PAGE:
David Boyle writes:
I watched the Thorpe scandal on the BBC series A Very English Scandal with a great deal of emotion. In fact, at the end of the last programme, I found myself in tears – and I’ve been wondering why ever since.
It was, of course, brilliantly directed, written and acted – and also brilliantly evocative of a period when I was first politically aware.
I remember vividly poring over the blow-by-blow accounts of the trial in the Telegraph in my friend Stuart’s room in college (I still have the cuttings somewhere).
That was before I knew Thorpe himself, many years later. He and Marion were very kind to me. He was also still a purveyor of the Liberal, and now the Lib Dem, besetting sin – policy wheezes designed to attract attention, but with virtually no content.
And admire him as I did, especially in those trial days – and I joined the party only weeks before the trial – that was the Thorpe problem: brilliant razzmatazz, genuine Liberal convictions, but no coherent programme.
I’m not sure if I was weeping for myself or for my party. Or indeed for Thorpe and Scott, who both seem to me – and the series portrayed this even-handedly – the victims of forces beyond themselves.
As I appear to be the only person on earth to remember what the late 1970s felt like, I feel some responsibility to explain what it seemed like at the time.
It certainly was hardly an easy time to be a Liberal (it was the pillow-biting that did it). I remember convincing myself, after reading the detailed account of Norman Scott’s meltdown during the trial – not included in the BBC drama – that his affair with Thorpe was a fantasy, though realising that Thorpe may, even so, be guilty of incitement to murder, along the lines of Henry II and Thomas Becket.
It was a period of complex conspiracy theories – now long forgotten – and so here are three to explain some of the background.
- The Apartheid Connection. It was widely believed that the acquittal of Peter Hain, then Young Liberal chair, on a charge of theft, was despite a plot to bring about a case of mistaken identity engineered by the South African secret service. Hain and Thorpe were two of the most prominent anti-Apartheid activists in the UK, so it seemed likely to us at the time that the Scott affair had some South African links too. That was, unfortunately, also what led us to dismiss the allegations made public by RAP about Cyril Smith.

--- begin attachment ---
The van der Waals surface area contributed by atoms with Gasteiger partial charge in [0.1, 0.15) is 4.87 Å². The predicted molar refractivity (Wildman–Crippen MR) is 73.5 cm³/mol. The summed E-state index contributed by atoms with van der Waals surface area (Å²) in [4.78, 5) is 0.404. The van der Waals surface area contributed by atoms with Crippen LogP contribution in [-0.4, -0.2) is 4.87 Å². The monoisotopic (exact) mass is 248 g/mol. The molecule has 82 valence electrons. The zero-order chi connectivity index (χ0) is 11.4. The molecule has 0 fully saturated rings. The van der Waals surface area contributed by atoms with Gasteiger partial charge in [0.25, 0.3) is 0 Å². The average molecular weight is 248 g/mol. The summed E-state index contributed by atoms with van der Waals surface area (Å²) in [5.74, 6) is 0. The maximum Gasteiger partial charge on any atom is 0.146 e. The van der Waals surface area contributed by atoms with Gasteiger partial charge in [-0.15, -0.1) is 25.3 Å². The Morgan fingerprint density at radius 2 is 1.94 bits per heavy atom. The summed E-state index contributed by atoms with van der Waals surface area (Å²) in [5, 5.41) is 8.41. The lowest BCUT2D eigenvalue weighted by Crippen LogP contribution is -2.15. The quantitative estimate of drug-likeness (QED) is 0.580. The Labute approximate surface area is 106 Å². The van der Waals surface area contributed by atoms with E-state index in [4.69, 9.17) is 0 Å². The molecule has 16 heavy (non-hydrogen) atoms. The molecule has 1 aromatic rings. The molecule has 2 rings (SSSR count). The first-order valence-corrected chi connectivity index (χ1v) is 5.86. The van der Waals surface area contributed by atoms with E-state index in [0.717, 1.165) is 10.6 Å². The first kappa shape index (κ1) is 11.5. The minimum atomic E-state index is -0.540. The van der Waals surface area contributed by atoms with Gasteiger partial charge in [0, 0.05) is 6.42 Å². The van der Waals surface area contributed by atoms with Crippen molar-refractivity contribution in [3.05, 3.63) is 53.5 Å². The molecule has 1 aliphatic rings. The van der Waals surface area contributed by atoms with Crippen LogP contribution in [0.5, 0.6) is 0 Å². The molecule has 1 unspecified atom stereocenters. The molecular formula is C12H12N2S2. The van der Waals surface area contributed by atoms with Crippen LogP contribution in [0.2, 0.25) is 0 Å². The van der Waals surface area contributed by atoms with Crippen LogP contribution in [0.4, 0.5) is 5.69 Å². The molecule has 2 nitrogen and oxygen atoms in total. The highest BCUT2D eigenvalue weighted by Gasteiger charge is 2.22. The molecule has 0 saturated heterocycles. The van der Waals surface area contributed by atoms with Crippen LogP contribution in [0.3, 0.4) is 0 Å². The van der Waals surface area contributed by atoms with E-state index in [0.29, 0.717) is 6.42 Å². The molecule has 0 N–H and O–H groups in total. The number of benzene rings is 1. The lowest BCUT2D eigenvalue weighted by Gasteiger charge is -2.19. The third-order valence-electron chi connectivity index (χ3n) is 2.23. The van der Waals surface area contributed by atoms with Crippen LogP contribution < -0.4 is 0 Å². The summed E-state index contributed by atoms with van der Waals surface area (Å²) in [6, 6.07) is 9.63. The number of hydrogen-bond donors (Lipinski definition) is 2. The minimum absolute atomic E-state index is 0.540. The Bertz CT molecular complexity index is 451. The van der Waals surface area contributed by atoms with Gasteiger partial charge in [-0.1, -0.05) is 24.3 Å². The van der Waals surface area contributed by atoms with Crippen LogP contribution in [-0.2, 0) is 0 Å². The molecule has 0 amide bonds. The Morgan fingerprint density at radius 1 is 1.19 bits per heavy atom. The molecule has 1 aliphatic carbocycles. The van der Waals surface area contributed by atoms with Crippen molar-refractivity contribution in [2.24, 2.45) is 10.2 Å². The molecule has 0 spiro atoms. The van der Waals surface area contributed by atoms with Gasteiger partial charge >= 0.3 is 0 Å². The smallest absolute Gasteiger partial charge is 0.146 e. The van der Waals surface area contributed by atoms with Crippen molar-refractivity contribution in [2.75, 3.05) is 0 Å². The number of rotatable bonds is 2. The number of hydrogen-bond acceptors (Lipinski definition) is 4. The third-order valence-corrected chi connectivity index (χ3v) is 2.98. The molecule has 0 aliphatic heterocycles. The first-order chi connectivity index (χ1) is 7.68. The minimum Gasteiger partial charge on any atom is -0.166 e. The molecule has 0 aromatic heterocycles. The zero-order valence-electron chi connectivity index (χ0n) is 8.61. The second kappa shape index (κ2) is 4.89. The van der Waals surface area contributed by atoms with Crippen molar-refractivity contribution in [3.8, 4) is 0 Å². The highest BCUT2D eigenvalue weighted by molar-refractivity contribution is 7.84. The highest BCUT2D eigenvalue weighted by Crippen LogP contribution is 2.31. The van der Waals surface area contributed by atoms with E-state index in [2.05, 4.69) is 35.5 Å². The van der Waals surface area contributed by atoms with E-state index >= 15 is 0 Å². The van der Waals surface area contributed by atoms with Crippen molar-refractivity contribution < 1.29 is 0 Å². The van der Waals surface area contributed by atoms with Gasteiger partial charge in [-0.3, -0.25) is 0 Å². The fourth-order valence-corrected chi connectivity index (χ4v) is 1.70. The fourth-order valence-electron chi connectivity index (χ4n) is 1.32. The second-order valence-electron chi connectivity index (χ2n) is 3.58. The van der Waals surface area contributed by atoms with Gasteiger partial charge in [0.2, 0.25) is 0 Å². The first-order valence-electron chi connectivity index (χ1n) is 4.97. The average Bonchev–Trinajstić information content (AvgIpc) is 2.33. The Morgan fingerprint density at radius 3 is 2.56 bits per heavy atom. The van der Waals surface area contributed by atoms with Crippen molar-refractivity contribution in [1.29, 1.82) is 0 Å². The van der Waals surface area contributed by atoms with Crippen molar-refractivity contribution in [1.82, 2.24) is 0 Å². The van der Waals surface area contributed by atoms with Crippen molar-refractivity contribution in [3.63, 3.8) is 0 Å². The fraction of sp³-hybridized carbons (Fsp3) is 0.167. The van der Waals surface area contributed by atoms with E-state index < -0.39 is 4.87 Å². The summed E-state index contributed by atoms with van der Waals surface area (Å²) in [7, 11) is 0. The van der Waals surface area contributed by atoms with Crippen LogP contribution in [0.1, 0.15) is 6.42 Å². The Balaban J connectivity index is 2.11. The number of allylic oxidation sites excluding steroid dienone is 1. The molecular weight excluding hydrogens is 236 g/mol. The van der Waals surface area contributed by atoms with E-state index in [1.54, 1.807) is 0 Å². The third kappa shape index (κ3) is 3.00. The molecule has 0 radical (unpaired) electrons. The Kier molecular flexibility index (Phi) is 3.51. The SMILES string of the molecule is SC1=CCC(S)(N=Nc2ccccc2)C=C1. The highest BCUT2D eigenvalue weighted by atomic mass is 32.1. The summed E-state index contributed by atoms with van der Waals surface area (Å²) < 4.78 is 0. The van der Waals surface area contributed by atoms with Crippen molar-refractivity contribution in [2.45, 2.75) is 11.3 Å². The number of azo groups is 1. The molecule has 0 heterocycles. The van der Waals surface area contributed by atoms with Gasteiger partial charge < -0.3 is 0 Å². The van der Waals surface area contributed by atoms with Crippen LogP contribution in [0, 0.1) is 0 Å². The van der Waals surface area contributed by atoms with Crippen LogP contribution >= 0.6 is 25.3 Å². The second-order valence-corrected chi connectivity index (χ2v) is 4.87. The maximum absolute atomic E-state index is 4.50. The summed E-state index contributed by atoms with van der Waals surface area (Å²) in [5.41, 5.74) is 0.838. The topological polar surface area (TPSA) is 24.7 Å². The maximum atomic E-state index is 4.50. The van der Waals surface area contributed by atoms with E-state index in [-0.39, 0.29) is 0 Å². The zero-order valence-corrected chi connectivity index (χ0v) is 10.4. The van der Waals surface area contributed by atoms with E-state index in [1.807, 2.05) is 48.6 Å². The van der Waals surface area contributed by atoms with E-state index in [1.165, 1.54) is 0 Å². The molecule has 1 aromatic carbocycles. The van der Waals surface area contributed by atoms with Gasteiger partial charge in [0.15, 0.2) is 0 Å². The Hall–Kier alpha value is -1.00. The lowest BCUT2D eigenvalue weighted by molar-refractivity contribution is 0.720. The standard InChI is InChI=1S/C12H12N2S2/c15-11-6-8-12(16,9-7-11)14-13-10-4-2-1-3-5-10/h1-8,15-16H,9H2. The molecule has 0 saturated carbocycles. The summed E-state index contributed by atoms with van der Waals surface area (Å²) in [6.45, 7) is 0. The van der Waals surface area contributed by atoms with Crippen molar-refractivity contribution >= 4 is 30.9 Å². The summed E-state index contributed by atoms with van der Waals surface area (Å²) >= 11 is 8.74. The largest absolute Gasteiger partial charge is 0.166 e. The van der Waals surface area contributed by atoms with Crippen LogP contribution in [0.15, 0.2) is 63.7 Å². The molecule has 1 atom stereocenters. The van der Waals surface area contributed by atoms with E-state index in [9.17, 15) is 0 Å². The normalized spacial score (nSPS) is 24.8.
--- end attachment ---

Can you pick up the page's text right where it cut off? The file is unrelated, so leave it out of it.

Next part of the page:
- The Harold Wilson connection. It was strange, as I remember it, that the trial of Andrew Newton, the would-be assassin, took place on the same day as Wilson announced his resignation and Princess Anne announced her divorce. Wilson was connected because he had secretly contacted two Sunday Times journalists, told them he would guide them to a big story, and then got irritated because instead he had guided them to the Thorpe Affair, which they then failed to look behind. You can read what they found in The Pencourt File.
- The intelligence connection. What was Wilson’s real story? It seems likely that it was his conviction that the intelligence services were plotting against him. You can read more on this in The Wilson Plot. And here we find ourselves at the heart of the real conspiracy theory, during this strange period of private armies. In 1987, the Sunday Times reported on the 1975 plot to borrow the QE2, put Wilson and his cabinet aboard and take over the government. You can read a little about this shadowy affair, by members of the establishment and the military, here. Those involved, as the Sunday Times did not report, were also linked to the bid to make Margaret Thatcher leader of the opposition that same year.
I have long since abandoned the hope that maybe Thorpe was innocent. But equally I don’t think the Scandal series was quite accurate in its portrayal of a politician protected by the establishment. Of course, Thorpe was protected, but only because they had already thrown him to the wolves to distract from the real story.
Or have I myself become victim to the conspiracy mania that the 1970s seems to have generated?
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